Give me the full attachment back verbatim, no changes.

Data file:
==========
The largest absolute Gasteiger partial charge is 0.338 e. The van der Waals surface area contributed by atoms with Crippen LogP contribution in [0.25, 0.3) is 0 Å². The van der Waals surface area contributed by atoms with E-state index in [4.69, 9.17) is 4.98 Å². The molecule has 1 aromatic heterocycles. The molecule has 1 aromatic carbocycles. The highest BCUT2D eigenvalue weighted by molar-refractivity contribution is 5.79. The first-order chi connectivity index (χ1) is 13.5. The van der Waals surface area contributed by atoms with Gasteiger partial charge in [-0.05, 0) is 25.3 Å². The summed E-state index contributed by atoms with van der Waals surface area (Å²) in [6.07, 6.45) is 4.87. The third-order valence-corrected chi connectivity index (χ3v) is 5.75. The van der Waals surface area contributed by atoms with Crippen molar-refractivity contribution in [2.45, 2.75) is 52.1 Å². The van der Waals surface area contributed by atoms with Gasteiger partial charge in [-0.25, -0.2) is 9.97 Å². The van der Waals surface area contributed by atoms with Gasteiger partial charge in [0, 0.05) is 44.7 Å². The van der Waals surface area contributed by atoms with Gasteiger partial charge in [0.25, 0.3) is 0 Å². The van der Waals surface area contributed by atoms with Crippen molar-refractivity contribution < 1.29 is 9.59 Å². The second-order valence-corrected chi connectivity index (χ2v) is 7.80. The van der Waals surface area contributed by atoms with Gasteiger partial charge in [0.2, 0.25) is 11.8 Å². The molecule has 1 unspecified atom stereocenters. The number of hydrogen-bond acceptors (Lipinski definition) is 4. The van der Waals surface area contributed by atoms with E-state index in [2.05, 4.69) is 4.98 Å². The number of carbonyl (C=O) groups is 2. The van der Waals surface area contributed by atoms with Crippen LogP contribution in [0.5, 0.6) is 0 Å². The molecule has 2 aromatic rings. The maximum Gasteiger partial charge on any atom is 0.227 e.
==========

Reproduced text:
The largest absolute Gasteiger partial charge is 0.338 e. The van der Waals surface area contributed by atoms with Crippen LogP contribution in [0.25, 0.3) is 0 Å². The van der Waals surface area contributed by atoms with E-state index in [4.69, 9.17) is 4.98 Å². The molecule has 1 aromatic heterocycles. The molecule has 1 aromatic carbocycles. The highest BCUT2D eigenvalue weighted by molar-refractivity contribution is 5.79. The first-order chi connectivity index (χ1) is 13.5. The van der Waals surface area contributed by atoms with Gasteiger partial charge in [-0.05, 0) is 25.3 Å². The summed E-state index contributed by atoms with van der Waals surface area (Å²) in [6.07, 6.45) is 4.87. The third-order valence-corrected chi connectivity index (χ3v) is 5.75. The van der Waals surface area contributed by atoms with Crippen molar-refractivity contribution in [2.45, 2.75) is 52.1 Å². The van der Waals surface area contributed by atoms with Gasteiger partial charge in [-0.25, -0.2) is 9.97 Å². The van der Waals surface area contributed by atoms with Gasteiger partial charge in [0, 0.05) is 44.7 Å². The van der Waals surface area contributed by atoms with Gasteiger partial charge in [0.25, 0.3) is 0 Å². The van der Waals surface area contributed by atoms with Crippen molar-refractivity contribution < 1.29 is 9.59 Å². The second-order valence-corrected chi connectivity index (χ2v) is 7.80. The van der Waals surface area contributed by atoms with Gasteiger partial charge in [0.2, 0.25) is 11.8 Å². The molecule has 1 unspecified atom stereocenters. The number of hydrogen-bond acceptors (Lipinski definition) is 4. The van der Waals surface area contributed by atoms with E-state index in [2.05, 4.69) is 4.98 Å². The number of carbonyl (C=O) groups is 2. The van der Waals surface area contributed by atoms with Crippen LogP contribution in [0.5, 0.6) is 0 Å². The molecule has 2 aromatic rings. The maximum Gasteiger partial charge on any atom is 0.227 e.